GADJO DILO (Tony Gatlif, 1997)

To honor the memory of his traveling ethnomusicologist father, a young Parisian, Stéphane, foot-journeys in Romania to find Nora Luca, whose singing blessed his father’s hearing toward the end. Tony Gatlif’s stubborn, colorful The Crazy Stranger begins with the boy on a frozen, snow-covered road. At night he is (mis?)taken for a godsend and appropriated by a Gypsy elder, whose grandson has been taken away by the police. Izador gives Stéphane vodka and a bed in which to sleep. When morning comes, the language and cultural barriers between the two become plain. Stéphane presses to find Nora Luca; proclaiming him “my Frenchman,” Izador tries bringing the boy into his community, which at first, however, mistakes him for being a chicken thief. On the one hand, Izador repairs Stéphane’s overworn shoes; on the other, he won’t let him go about his business. The waylaid boy falls in love with Sabina, a dancer, eventually learning that there has been no real communication, that is, understanding, between him and the Roma: a benign version of the acrimonious impasse between Roma and Romanians, who act dangerously toward the Roma, at least in part, out of fear of these presumed dangerous, “crazy” strangers.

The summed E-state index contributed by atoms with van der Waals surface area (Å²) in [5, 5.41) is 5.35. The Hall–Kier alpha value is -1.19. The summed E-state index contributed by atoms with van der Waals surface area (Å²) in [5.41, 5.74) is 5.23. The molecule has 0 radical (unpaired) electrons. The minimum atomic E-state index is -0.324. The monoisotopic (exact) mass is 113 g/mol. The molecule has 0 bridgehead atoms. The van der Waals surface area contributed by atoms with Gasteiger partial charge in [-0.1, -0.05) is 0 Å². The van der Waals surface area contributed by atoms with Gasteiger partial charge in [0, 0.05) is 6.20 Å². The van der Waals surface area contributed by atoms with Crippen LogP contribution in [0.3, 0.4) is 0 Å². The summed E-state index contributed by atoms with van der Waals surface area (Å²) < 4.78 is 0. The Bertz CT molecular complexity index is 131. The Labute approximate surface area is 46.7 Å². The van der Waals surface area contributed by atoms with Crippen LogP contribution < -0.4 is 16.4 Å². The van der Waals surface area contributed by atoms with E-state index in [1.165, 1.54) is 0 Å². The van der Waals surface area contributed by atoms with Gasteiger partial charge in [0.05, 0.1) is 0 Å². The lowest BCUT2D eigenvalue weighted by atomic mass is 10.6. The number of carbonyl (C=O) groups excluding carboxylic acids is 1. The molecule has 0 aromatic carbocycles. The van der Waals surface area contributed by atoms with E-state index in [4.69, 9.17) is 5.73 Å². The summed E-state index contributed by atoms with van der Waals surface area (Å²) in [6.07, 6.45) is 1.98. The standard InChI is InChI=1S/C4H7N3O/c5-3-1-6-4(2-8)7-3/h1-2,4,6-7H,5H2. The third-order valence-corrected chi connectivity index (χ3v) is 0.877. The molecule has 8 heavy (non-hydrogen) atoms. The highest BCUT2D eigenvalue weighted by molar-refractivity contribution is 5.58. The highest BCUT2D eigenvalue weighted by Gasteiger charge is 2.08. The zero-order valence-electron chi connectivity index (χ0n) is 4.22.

The details of Roma life fascinate. For instance, when a dressed-up boy approaches the father of a girl, who is dressed in her bridal gown, on the day of their wedding, the father curses the boy, threatening to kill him. It turns out that this is ritual; once the boy gives the man vodka and other gifts, he is welcomed in for the wedding ceremony.
     I was moved by the melting of the Roma’s suspiciousness toward Stéphane, their gradual welcoming him into their community. But the film especially lives in its bursts of Gypsy song and dance.

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